Parents

Middle school and menopause: Letting go, a little bit

It finally happened. My (almost) 10-year-old got invited away for the weekend. It’s the first time she’s gone away and left me on my own to fend for myself for two days. (Yes, I left her for a weekend to celebrate my 50th birthday at the beach a year ago … but somehow that was different.)

I’m a single mom with one child. We’ve spent A LOT of time together at home and on the road. This time, she’s not with family, and I didn’t arrange it; her friend invited her to join their family at their house in the country for the weekend. Good for her!

Courtesy Sara Pines
Sara Pines' 9-year-old daughter recently took her first weekend trip away from home.

I am facing two days on my own. No nagging to do. No activities to rush to. No dinner to make (cheese sticks and yogurt are good for me.) But also no hugs, no cuddles, no impromptu dance parties, no culinary adventures with my little gourmet. That Japanese restaurant we want to try will have to wait. She’s got other things to do.

I’m feeling sad and proud. A little lonely and a little ready to have my own dance party, thank you very much. Plans with friends that don’t cost an extra hundred bucks in babysitting, I’ll take it! Not fighting over how long she’s been watching YouTube — that sounds good, too! I can read a book while it’s blizzarding outside my window. Watch football on Sunday and not have to take a break to do the laundry.

I made her do her laundry before she left so she’d have clean clothes to wear at her friend’s house; that was another first. If you want to go away, you’ve got to prepare for it. Teachable moment, check! Thank you, TODAY guest Julie Lythcott-Haims, author of “How to Raise an Adult,” your advice has been running through my brain: they have to do things on their own, you have to let them be themselves and get a life of your own. I’m trying! I’m navigating that balance between holding on and letting go.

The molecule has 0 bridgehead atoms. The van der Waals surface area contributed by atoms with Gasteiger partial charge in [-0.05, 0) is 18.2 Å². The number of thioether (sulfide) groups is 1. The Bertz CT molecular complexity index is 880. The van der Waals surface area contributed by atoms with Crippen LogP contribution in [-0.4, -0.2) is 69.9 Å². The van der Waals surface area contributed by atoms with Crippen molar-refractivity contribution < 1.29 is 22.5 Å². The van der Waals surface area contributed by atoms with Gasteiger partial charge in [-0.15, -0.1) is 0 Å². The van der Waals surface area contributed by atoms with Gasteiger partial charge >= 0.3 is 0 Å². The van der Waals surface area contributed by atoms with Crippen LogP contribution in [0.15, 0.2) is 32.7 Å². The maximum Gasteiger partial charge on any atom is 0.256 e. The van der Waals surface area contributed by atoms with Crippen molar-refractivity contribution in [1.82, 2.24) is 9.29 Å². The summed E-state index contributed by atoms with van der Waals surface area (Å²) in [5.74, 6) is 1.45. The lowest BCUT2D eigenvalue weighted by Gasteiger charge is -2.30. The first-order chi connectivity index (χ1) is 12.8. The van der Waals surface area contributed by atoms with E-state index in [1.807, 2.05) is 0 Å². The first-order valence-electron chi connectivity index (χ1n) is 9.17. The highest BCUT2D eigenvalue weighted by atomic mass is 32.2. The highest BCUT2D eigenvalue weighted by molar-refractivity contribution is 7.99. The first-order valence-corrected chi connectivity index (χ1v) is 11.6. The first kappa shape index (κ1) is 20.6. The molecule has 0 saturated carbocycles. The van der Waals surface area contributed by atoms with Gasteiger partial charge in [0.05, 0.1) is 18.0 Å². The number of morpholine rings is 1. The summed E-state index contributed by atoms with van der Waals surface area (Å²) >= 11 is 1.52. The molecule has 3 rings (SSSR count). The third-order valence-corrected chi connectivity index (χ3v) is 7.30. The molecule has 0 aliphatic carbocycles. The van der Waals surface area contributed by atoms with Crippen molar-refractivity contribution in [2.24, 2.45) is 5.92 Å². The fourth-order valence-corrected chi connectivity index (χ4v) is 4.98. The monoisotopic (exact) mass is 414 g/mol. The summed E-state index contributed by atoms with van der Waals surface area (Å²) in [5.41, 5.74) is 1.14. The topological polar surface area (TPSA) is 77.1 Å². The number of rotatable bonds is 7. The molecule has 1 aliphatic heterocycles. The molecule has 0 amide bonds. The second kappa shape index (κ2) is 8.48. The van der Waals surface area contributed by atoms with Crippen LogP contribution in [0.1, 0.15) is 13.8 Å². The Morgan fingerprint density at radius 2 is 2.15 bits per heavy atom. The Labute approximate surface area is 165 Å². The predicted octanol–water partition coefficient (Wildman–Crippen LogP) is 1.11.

Courtesy Sara Pines
Letting go is never easy, but Sara Pines knew her daughter would enjoy her weekend trip away.

I had to prepare, too. I ran out and got her new snowpants. Then her friend’s dad said, oh, it’s not supposed to snow where we are. I made sure the mom and dad’s cellphones worked in the country. I made sure they knew my daughter was getting over a cough, and it’s not contagious, but make sure she takes her breathing meds.

I worry, is she going to miss me? Is she NOT going to miss me?

I purposely avoided saying I was going to miss her. It wasn’t easy. I KNEW I was going to miss her, even though we’d have been stuck inside and driving each other a little crazy this weekend. As I dropped her at school with her duffle bag, I said, “I’ll call you over the weekend and, sweetie, feel free to call me any time you need to.”

“I’ll probably just text,” she informed me (mind you, she doesn’t have a cellphone).

There was one dramatic phone call on Friday night (it was late, the girls were tired…). There was a happy phone call on the way to get pizza on Saturday but other than that, radio silence. In fact, the silence at home was a little jarring. I saw two Oscar contenders — with my phone beside me, of course, as I waited for that little ping. Good thing I’ve had some experience with that.

I admit, my life was a little shapeless without her for the weekend, and there were moments of loneliness and uncertainty for me (in between my naps and Netflix). But by the time I picked her up at the train on Sunday night, I think we’d both grown up a little.

On to the next challenge: her birthday, a slumber party... eight girls in a one-bedroom apartment!

“Middle School and Menopause” writer Sara Pines is a single mom, photo blogger, Springsteen fan and TODAY producer who lives in New York City with her daughter.

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